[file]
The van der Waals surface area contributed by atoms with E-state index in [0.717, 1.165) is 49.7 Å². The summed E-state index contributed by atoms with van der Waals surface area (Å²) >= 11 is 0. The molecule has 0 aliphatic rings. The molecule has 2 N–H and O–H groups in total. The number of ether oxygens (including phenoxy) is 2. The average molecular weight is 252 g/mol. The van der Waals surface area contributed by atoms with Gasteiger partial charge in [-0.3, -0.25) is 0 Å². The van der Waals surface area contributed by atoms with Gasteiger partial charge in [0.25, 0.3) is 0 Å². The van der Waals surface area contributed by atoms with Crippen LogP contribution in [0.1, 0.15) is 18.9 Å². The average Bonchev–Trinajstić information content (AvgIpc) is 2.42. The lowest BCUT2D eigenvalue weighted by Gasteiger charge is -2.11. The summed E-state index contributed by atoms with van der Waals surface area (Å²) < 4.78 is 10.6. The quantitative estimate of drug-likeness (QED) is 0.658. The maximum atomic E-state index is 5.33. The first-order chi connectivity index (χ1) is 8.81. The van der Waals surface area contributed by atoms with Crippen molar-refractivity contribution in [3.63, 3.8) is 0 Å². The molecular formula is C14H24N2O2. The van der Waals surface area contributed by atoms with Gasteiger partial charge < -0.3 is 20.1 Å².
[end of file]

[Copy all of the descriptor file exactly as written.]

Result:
The van der Waals surface area contributed by atoms with E-state index in [0.717, 1.165) is 49.7 Å². The summed E-state index contributed by atoms with van der Waals surface area (Å²) >= 11 is 0. The molecule has 0 aliphatic rings. The molecule has 2 N–H and O–H groups in total. The number of ether oxygens (including phenoxy) is 2. The average molecular weight is 252 g/mol. The van der Waals surface area contributed by atoms with Gasteiger partial charge in [-0.3, -0.25) is 0 Å². The van der Waals surface area contributed by atoms with Gasteiger partial charge in [0.25, 0.3) is 0 Å². The van der Waals surface area contributed by atoms with Crippen LogP contribution in [0.1, 0.15) is 18.9 Å². The average Bonchev–Trinajstić information content (AvgIpc) is 2.42. The lowest BCUT2D eigenvalue weighted by Gasteiger charge is -2.11. The summed E-state index contributed by atoms with van der Waals surface area (Å²) < 4.78 is 10.6. The quantitative estimate of drug-likeness (QED) is 0.658. The maximum atomic E-state index is 5.33. The first-order chi connectivity index (χ1) is 8.81. The van der Waals surface area contributed by atoms with Crippen molar-refractivity contribution in [3.63, 3.8) is 0 Å². The molecular formula is C14H24N2O2. The van der Waals surface area contributed by atoms with Gasteiger partial charge < -0.3 is 20.1 Å².